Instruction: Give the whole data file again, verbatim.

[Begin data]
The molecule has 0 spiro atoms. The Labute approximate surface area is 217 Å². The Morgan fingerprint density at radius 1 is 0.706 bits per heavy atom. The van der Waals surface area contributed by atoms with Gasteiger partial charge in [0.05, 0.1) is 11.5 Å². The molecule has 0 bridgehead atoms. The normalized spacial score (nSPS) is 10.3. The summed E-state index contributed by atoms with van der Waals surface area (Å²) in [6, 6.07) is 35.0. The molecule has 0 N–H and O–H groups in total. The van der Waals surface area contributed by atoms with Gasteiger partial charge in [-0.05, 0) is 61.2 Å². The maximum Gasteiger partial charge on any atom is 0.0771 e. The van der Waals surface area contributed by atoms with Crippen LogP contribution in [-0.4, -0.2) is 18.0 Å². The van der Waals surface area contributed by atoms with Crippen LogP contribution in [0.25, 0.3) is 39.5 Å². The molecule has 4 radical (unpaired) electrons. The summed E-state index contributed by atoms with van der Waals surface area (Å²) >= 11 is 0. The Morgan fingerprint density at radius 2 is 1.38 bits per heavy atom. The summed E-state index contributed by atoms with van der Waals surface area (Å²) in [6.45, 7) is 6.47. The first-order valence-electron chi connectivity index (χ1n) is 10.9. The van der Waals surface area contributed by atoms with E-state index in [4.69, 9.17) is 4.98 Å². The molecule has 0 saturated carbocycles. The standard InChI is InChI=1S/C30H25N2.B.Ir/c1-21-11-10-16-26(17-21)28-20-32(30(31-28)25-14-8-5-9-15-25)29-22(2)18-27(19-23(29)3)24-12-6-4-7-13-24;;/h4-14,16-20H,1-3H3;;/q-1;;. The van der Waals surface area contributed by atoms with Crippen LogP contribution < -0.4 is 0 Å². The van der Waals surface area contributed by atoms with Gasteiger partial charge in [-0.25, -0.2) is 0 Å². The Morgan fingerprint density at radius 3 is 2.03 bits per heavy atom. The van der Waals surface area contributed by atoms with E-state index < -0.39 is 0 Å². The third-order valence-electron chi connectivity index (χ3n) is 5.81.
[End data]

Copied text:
The molecule has 0 spiro atoms. The Labute approximate surface area is 217 Å². The Morgan fingerprint density at radius 1 is 0.706 bits per heavy atom. The van der Waals surface area contributed by atoms with Gasteiger partial charge in [0.05, 0.1) is 11.5 Å². The molecule has 0 bridgehead atoms. The normalized spacial score (nSPS) is 10.3. The summed E-state index contributed by atoms with van der Waals surface area (Å²) in [6, 6.07) is 35.0. The molecule has 0 N–H and O–H groups in total. The van der Waals surface area contributed by atoms with Gasteiger partial charge in [-0.05, 0) is 61.2 Å². The maximum Gasteiger partial charge on any atom is 0.0771 e. The van der Waals surface area contributed by atoms with Crippen LogP contribution in [-0.4, -0.2) is 18.0 Å². The van der Waals surface area contributed by atoms with Crippen LogP contribution in [0.25, 0.3) is 39.5 Å². The molecule has 4 radical (unpaired) electrons. The summed E-state index contributed by atoms with van der Waals surface area (Å²) >= 11 is 0. The Morgan fingerprint density at radius 2 is 1.38 bits per heavy atom. The summed E-state index contributed by atoms with van der Waals surface area (Å²) in [6.45, 7) is 6.47. The first-order valence-electron chi connectivity index (χ1n) is 10.9. The van der Waals surface area contributed by atoms with E-state index in [4.69, 9.17) is 4.98 Å². The molecule has 0 saturated carbocycles. The standard InChI is InChI=1S/C30H25N2.B.Ir/c1-21-11-10-16-26(17-21)28-20-32(30(31-28)25-14-8-5-9-15-25)29-22(2)18-27(19-23(29)3)24-12-6-4-7-13-24;;/h4-14,16-20H,1-3H3;;/q-1;;. The van der Waals surface area contributed by atoms with Crippen LogP contribution < -0.4 is 0 Å². The van der Waals surface area contributed by atoms with Gasteiger partial charge in [-0.25, -0.2) is 0 Å². The Morgan fingerprint density at radius 3 is 2.03 bits per heavy atom. The van der Waals surface area contributed by atoms with E-state index < -0.39 is 0 Å². The third-order valence-electron chi connectivity index (χ3n) is 5.81.